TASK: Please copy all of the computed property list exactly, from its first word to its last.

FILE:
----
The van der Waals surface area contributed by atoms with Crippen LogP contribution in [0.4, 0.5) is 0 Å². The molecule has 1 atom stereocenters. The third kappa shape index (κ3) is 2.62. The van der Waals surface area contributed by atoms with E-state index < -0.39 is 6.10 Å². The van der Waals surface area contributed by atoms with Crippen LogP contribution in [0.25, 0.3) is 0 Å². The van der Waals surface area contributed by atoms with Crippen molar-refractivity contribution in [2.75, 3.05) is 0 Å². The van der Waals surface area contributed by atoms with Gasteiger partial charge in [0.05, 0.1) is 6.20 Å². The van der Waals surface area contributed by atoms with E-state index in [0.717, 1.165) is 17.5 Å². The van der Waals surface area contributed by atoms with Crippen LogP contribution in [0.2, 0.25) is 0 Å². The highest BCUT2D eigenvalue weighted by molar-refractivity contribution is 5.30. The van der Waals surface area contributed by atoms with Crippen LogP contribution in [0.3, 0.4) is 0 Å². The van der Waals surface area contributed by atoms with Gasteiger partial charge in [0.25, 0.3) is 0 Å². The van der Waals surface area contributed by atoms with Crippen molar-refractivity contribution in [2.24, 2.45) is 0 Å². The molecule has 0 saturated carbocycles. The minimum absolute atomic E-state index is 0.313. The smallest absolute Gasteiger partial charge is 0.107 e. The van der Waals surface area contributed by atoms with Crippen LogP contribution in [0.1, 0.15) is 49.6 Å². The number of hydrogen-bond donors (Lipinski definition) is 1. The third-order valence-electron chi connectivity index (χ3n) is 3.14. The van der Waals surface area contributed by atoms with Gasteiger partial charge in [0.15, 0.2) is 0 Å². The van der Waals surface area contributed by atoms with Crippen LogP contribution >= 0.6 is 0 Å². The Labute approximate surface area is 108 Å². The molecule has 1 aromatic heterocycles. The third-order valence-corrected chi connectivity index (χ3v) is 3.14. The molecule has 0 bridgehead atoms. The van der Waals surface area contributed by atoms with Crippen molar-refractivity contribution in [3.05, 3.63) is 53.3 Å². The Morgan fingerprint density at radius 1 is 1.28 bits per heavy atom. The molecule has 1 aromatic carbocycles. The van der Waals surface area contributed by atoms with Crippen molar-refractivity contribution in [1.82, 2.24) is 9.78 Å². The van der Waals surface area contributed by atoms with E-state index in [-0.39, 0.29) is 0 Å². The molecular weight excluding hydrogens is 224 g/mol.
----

The van der Waals surface area contributed by atoms with Crippen LogP contribution in [0.4, 0.5) is 0 Å². The molecule has 1 atom stereocenters. The third kappa shape index (κ3) is 2.62. The van der Waals surface area contributed by atoms with E-state index < -0.39 is 6.10 Å². The van der Waals surface area contributed by atoms with Crippen LogP contribution in [0.25, 0.3) is 0 Å². The van der Waals surface area contributed by atoms with Crippen molar-refractivity contribution in [2.75, 3.05) is 0 Å². The van der Waals surface area contributed by atoms with Gasteiger partial charge in [0.05, 0.1) is 6.20 Å². The van der Waals surface area contributed by atoms with E-state index in [0.717, 1.165) is 17.5 Å². The van der Waals surface area contributed by atoms with Crippen LogP contribution in [0.2, 0.25) is 0 Å². The highest BCUT2D eigenvalue weighted by molar-refractivity contribution is 5.30. The van der Waals surface area contributed by atoms with Crippen LogP contribution in [0.3, 0.4) is 0 Å². The van der Waals surface area contributed by atoms with Gasteiger partial charge in [0.25, 0.3) is 0 Å². The van der Waals surface area contributed by atoms with Crippen molar-refractivity contribution in [2.24, 2.45) is 0 Å². The molecule has 0 saturated carbocycles. The minimum absolute atomic E-state index is 0.313. The smallest absolute Gasteiger partial charge is 0.107 e. The van der Waals surface area contributed by atoms with Crippen LogP contribution in [0.1, 0.15) is 49.6 Å². The number of hydrogen-bond donors (Lipinski definition) is 1. The third-order valence-electron chi connectivity index (χ3n) is 3.14. The van der Waals surface area contributed by atoms with Gasteiger partial charge in [0.15, 0.2) is 0 Å². The van der Waals surface area contributed by atoms with Crippen LogP contribution >= 0.6 is 0 Å². The Labute approximate surface area is 108 Å². The molecule has 1 aromatic heterocycles. The third-order valence-corrected chi connectivity index (χ3v) is 3.14. The molecule has 0 bridgehead atoms. The van der Waals surface area contributed by atoms with Crippen molar-refractivity contribution in [3.05, 3.63) is 53.3 Å². The Morgan fingerprint density at radius 1 is 1.28 bits per heavy atom. The molecule has 1 aromatic carbocycles. The van der Waals surface area contributed by atoms with Crippen molar-refractivity contribution in [1.82, 2.24) is 9.78 Å². The van der Waals surface area contributed by atoms with E-state index in [-0.39, 0.29) is 0 Å². The molecular weight excluding hydrogens is 224 g/mol.